4.2.3.2. But community-dwelling older adults are actually pretty good at this

4.2.3.2.1. Intentional connection, higher priority

4.2.3.3. Carstensen demonstrates that though people have fewer ties as they get older, they invest in them more and the quality increases.This prioritization and investment really matters. A lesson for all of us working in this space.

4.3. Hypothesis: When more connections are virtual, social networks are less dependent on geography, so you might have gotten closer with people who live further from you

4.4. People overwhelmingly want to stay in touch with friends and family, have deeper connections, and consume less social media in the year ahead (Fabriq)

5. 5. How do we combat social isolation (research-proven ways)?

5.1. No universal solution, and the studies in this area of scholarship are of pretty mixed quality: could use higher-quality, larger-scale studies of the most promising interventions

5.2. 1. Specific to your group or need

5.2.1. Group activities and therapy, social CBT, mindfulness

5.2.1.1. Group activities and therapy, befriending services, social skills training, social cognitive behavioral therapy, even mindfulness

5.2.2. During covid: invest in the relationships you have like family, use tech to connect, meet your basic needs, give your days structure, get outside, etc.

5.3. 2. General population

5.3.1. Online Friendship Enrichment Program (Netherlands)

5.3.1.1. Adapting standards: managing expectations of social connection

5.3.1.2. Making new connections or strengthening existing ones with social skills training — used to be hard and we might need to practice those skills again

5.3.1.3. Structuring and encouraging healthy social interaction is also key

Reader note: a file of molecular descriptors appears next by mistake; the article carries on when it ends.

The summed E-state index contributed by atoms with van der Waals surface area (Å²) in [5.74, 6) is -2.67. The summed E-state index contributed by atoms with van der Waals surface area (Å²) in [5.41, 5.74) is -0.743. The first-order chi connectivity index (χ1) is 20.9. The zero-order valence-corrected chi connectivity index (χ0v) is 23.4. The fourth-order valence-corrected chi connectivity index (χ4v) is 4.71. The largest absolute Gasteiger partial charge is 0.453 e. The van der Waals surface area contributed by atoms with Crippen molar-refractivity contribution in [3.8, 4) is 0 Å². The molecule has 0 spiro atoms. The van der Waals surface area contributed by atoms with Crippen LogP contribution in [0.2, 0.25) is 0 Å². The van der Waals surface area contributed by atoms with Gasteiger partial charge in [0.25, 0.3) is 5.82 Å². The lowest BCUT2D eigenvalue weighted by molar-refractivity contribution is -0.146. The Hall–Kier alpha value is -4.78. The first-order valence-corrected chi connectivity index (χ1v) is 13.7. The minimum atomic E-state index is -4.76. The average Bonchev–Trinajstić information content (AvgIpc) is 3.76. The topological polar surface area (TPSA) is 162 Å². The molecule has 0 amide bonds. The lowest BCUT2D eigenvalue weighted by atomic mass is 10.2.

5.3.2. Volunteering

5.4. Closing: We as a society get to decide what lessons we carry forward to a future that is not yet created. We're not going back to the same world that existed before the pandemic. We're re-inventing so much about our lives, especially our social lives. I'm glad we're having this discussion as it's a time of immense possibility.

6. 6. Misc Important Points

6.1. What impact did the pandemic have on loneliness

6.1.1. Early, up to late April, not much change (Luchetti et al) and older adults in some ways did better than younger ones

6.1.1.1. Connections less available, but not lonelier. More perceived support.

6.1.2. It's more that anxiety and depression have risen rather than loneliness

6.2. Who in society is loneliest?

6.2.1. BBC global study: younger men living in individualistic cultures are loneliest.

6.2.1.1. Younger lonelier than older (reinforced by Cigna)

6.2.2. Social media not correlated with loneliness

6.2.2.1. But it's a mixed bag

6.3. How does loneliness develop over time

6.3.1. highest-quality longitudinal data seems to suggest that loneliness decreases in childhood then relatively stable through to old age

6.3.2. Declines after age 50 until 75, then declining health and loss of spouse makes it increase

6.4. Is there a loneliness epidemic?

6.4.1. Nearly 1/2 Americans sometimes or always feel alone or left out (Cigna 2018)

6.4.2. 1/4 Americans rarely or never feel that they have people who really understand them

6.4.3. But it's not a huge shift from previous decades